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TECHNOLOGY

Mind-controlled robot unveiled in Switzerland

A professor at a Swiss university on Tuesday unveiled a robot that can be controlled by the brainwaves of a paraplegic person wearing an electrode-fitted cap, news agency ATS reported.

Mind-controlled robot unveiled in Switzerland
Alain Herzog/EPFL

A paralyzed man at a hospital in the town of Sion demonstrated the device, sending a mental command to a computer in his room, which transmitted it to another computer that moved a small robot 60 kilometres away in Lausanne.

The system was developed by Jose Millan, a professor at the Federal Polytechnic School of Lausanne who specializes in non-invasive interfaces between machines and the brain.

The same technology can be used to drive a wheelchair, Millan said.

“Once the movement has begun, the brain can relax, otherwise the person would soon be exhausted,” he said.

But the technology has its limits, he added. The brain signals can be scrambled if too many people are gathered around a wheelchair, for example.

Besides making paraplegics mobile, neuroprosthetics could be used to help patients recover lost senses, researchers said.

Professor Stephanie Lacour and her team are working on an “electric skin” for amputees, a glove fitted with tiny sensors that would send information directly to the user’s nervous system.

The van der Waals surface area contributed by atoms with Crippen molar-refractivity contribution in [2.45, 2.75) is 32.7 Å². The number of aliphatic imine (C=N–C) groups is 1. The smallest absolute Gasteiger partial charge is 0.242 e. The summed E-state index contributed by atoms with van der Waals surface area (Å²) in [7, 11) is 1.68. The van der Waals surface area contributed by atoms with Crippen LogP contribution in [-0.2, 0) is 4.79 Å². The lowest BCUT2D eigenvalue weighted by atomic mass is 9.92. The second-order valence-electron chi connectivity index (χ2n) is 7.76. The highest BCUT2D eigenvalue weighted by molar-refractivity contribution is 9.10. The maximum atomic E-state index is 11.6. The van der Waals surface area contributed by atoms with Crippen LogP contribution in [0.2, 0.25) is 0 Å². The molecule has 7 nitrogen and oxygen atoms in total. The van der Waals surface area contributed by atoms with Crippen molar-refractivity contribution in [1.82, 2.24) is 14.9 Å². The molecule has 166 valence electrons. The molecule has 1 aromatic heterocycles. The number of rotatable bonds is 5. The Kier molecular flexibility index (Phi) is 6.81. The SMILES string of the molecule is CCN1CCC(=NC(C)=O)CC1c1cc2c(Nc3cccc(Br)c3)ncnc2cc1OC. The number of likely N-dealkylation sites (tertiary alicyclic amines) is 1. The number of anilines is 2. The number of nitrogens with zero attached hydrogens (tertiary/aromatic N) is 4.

Eventually, researchers say they hope to create mechanized prosthetics that are as mobile and sensitive as a natural hand, Lacour said.

Other researchers at Lausanne are working on enabling paraplegics to walk again with electrodes implanted in their spinal cords.

“The goal is that after a year of training with a robotic aide, the patient will be able to walk without a robot. The electrodes would stay implanted for life,” said Professor Gregoire Courtine.

He said he is currently setting up clinical trials and hopes to run tests at Zurich’s university hospital within a year.

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ZURICH

Swiss rail to close ticket counters in Zurich, Bern, Vaud, Ticino and Zug

Switzerland’s Federal Railways (SBB) will be removing the ticket counter from nine stations in the cantons of Zurich, Vaud, Bern, Zug and Ticino

Swiss rail to close ticket counters in Zurich, Bern, Vaud, Ticino and Zug

The SBB made the announcement on Wednesday, saying the decision was made due to a lack of demand. 

Instead, commuters will need to buy tickets from automated machines. 

In the canton of Zurich, the ticket stations in Dietlikon, Hinwil, Kloten, Männedorf and Oberwinterthur will be closed. 

In neighbouring Zug, Cham’s ticket counter will be closed, while the Herzogenbuchsee station in Bern will also go fully automated. 

MAPS: The best commuter towns when working in Zurich

In Latin Switzerland, Pully in Vaud and Biasca in Ticino will see their ticket counters closed. 

The SBB told Swiss news outlet Watson that approximately 95 percent of ticket sales are now made via self-service machines or online. 

The advent of navigation apps has meant the need for personal advice on directions and travel has fallen, particularly in smaller areas or stations with lower traffic. 

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